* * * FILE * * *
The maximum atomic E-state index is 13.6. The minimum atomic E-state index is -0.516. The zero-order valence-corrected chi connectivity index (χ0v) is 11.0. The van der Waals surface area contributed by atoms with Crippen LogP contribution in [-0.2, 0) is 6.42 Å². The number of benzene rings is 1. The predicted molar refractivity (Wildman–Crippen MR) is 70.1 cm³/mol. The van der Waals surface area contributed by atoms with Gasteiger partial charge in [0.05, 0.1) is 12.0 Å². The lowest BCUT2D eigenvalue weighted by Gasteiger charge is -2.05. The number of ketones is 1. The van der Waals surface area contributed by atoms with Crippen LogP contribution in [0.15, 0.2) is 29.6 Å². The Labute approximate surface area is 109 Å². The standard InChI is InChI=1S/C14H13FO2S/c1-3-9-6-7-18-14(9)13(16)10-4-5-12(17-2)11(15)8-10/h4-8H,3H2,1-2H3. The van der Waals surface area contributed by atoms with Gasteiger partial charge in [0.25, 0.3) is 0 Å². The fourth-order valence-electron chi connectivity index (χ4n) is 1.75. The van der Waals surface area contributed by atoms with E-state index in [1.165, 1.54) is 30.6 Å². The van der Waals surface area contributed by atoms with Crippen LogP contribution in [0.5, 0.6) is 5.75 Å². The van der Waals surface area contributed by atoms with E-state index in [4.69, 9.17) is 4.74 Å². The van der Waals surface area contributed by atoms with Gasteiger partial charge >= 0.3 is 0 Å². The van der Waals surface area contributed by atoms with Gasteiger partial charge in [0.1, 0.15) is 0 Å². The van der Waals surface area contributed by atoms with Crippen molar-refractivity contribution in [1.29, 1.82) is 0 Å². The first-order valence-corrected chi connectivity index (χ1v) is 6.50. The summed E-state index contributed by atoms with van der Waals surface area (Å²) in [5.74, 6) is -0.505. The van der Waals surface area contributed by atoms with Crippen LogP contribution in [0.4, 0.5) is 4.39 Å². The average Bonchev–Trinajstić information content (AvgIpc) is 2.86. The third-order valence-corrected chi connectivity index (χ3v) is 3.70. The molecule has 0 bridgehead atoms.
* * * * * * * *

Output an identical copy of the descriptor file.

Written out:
The maximum atomic E-state index is 13.6. The minimum atomic E-state index is -0.516. The zero-order valence-corrected chi connectivity index (χ0v) is 11.0. The van der Waals surface area contributed by atoms with Crippen LogP contribution in [-0.2, 0) is 6.42 Å². The number of benzene rings is 1. The predicted molar refractivity (Wildman–Crippen MR) is 70.1 cm³/mol. The van der Waals surface area contributed by atoms with Gasteiger partial charge in [0.05, 0.1) is 12.0 Å². The lowest BCUT2D eigenvalue weighted by Gasteiger charge is -2.05. The number of ketones is 1. The van der Waals surface area contributed by atoms with Crippen LogP contribution in [0.15, 0.2) is 29.6 Å². The Labute approximate surface area is 109 Å². The standard InChI is InChI=1S/C14H13FO2S/c1-3-9-6-7-18-14(9)13(16)10-4-5-12(17-2)11(15)8-10/h4-8H,3H2,1-2H3. The van der Waals surface area contributed by atoms with Gasteiger partial charge in [0.25, 0.3) is 0 Å². The fourth-order valence-electron chi connectivity index (χ4n) is 1.75. The van der Waals surface area contributed by atoms with E-state index in [1.165, 1.54) is 30.6 Å². The van der Waals surface area contributed by atoms with Crippen LogP contribution in [0.5, 0.6) is 5.75 Å². The van der Waals surface area contributed by atoms with E-state index in [4.69, 9.17) is 4.74 Å². The van der Waals surface area contributed by atoms with Gasteiger partial charge >= 0.3 is 0 Å². The van der Waals surface area contributed by atoms with Gasteiger partial charge in [0.1, 0.15) is 0 Å². The van der Waals surface area contributed by atoms with Crippen molar-refractivity contribution in [1.29, 1.82) is 0 Å². The first-order valence-corrected chi connectivity index (χ1v) is 6.50. The summed E-state index contributed by atoms with van der Waals surface area (Å²) in [5.74, 6) is -0.505. The van der Waals surface area contributed by atoms with Crippen LogP contribution in [0.4, 0.5) is 4.39 Å². The average Bonchev–Trinajstić information content (AvgIpc) is 2.86. The third-order valence-corrected chi connectivity index (χ3v) is 3.70. The molecule has 0 bridgehead atoms.